Even occasional readers of this slog … er, blog … will hardly have failed to notice that I am fond of lists. And the sillier the list the better. So what could possibly be goofier than a list of what books Americans bought most often in the year 2012? I’m not sure much could, frankly, and when you see the list you might concur.
As reported by BookScan, about half of the top 20 bestselling books last year were either — drum roll, please — Fifty Shades of Gray titles or Hunger Games titles. Meaning, I think, that Americans are totally absorbed with softly sadomasochistic, post-apocalyptic worlds. And did anyone mention vampires?
This revelation undoubtedly says something about this country, but I think I’m afraid to ask exactly what that might be. But on the theory that reading something is better than reading nothing, I’ll let it drop.
While neither Suzanne Collins nor E.L. James, both of whom seem to be quite pleasant people, is going to enter the pantheon of great writers on the basis of their books so far, it is instructive and almost amusing to look at the other half of the top 20 list of bestselling books, none of whose authors would particularly seem destined for greatness either.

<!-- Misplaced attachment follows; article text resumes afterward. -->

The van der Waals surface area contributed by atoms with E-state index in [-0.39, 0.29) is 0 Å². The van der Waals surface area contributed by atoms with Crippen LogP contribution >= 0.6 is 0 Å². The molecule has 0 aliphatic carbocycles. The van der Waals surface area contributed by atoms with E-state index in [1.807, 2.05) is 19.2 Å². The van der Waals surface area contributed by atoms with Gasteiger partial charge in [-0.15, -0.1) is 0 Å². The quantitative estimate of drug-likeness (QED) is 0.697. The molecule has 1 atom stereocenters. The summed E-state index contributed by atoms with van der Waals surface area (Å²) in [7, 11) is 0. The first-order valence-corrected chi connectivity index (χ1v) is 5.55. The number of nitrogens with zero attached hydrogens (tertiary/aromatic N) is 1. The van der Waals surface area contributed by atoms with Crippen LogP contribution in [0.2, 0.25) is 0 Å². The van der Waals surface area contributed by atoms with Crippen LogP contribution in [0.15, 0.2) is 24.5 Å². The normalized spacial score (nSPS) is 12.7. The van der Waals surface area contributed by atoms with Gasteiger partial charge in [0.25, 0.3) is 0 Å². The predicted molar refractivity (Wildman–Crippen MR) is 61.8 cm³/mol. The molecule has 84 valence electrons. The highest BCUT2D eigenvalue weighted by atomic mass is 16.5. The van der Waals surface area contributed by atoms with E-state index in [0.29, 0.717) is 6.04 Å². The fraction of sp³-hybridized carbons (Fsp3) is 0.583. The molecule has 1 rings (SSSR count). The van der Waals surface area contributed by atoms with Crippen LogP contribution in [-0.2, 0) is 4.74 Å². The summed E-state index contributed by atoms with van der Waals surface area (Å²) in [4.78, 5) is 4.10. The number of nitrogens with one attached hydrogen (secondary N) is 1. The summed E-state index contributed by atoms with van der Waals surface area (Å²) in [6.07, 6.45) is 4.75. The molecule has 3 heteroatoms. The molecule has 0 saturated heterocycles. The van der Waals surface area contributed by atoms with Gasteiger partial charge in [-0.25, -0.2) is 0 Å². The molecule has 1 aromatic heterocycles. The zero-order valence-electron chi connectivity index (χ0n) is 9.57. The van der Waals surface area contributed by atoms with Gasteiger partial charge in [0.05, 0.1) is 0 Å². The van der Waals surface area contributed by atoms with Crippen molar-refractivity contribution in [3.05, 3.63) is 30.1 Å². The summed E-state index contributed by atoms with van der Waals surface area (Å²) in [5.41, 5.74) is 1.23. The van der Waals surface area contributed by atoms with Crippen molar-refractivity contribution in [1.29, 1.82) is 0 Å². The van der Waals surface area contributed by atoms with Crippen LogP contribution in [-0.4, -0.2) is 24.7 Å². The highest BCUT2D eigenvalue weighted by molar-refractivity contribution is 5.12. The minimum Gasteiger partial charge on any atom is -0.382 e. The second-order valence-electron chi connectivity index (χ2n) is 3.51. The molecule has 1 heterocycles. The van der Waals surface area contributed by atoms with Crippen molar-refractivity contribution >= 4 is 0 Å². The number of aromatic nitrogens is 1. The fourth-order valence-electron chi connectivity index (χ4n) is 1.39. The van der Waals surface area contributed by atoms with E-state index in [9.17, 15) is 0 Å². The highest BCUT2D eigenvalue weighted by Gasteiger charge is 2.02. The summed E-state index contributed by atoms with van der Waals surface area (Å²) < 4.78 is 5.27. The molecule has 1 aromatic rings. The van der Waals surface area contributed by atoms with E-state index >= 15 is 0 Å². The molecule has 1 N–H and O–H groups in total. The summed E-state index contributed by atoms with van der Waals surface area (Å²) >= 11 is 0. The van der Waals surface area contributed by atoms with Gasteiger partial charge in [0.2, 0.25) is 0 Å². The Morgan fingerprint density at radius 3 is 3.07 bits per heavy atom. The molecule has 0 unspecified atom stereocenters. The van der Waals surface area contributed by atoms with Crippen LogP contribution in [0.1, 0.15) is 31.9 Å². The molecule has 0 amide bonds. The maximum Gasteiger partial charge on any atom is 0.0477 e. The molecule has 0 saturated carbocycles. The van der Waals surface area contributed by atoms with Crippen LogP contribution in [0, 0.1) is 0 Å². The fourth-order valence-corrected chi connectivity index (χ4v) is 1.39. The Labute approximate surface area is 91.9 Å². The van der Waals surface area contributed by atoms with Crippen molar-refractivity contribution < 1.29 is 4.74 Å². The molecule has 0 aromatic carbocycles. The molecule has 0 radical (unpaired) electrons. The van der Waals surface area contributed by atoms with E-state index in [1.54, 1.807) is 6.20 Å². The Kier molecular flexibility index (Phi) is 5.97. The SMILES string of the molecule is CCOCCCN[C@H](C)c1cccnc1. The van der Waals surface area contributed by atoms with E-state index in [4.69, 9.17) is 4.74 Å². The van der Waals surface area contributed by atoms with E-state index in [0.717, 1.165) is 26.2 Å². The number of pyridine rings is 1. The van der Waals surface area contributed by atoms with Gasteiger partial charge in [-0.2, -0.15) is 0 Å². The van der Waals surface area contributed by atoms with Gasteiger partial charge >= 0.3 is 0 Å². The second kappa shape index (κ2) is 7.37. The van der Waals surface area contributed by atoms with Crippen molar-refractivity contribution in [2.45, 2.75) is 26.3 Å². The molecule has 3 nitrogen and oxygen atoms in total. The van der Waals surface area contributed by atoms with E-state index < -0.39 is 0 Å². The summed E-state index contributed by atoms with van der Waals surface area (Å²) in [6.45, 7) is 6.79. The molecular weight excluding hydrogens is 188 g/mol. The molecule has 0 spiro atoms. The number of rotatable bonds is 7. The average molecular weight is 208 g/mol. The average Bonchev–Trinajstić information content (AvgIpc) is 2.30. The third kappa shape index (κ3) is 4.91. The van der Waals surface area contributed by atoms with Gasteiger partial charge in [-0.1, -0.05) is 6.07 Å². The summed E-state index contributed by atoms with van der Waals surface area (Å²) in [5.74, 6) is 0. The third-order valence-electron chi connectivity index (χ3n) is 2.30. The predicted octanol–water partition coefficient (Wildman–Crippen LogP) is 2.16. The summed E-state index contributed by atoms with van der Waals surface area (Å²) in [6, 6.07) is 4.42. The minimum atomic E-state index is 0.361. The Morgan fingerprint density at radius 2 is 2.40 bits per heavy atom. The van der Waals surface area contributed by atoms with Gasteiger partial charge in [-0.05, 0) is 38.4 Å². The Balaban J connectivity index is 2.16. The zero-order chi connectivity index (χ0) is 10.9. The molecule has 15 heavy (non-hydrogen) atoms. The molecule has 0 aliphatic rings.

Bill O’Reilly, the TV commentator, is represented with two books, “Killing Lincoln” and “Killing Kennedy,” of which there are a lot of jakes to be made. Feel free to make up your own. I haven’t read either since I defer to real historians when it comes to reading history, but I’m clearly in the minority. John Grisham’s “The Racketeer” is on the list, and so is J.K. Rowling’s post-Harry Potter grown-up novel, “The Casual Vacancy.”
The rest of the list that isn’t Fifty Shades of Gray or Hunger Games includes, in no particular order, “No Easy Day” by Mark Owen, “Jesus Calling” by Sarah Young, “Gone Girl” by Gillian Flynn and Diary of a Wimpy Kid” by Jeff Kinney. I wonder if there’s someone out there who has actually read all of those books? If so, I’d be delighted to award you the gift of Bill O’Reilly’s next book, ‘Killing Fillmore.”
But we’re in a new year filled with new hope, so whatever your reading desires, may you find and devour whatever tastes good.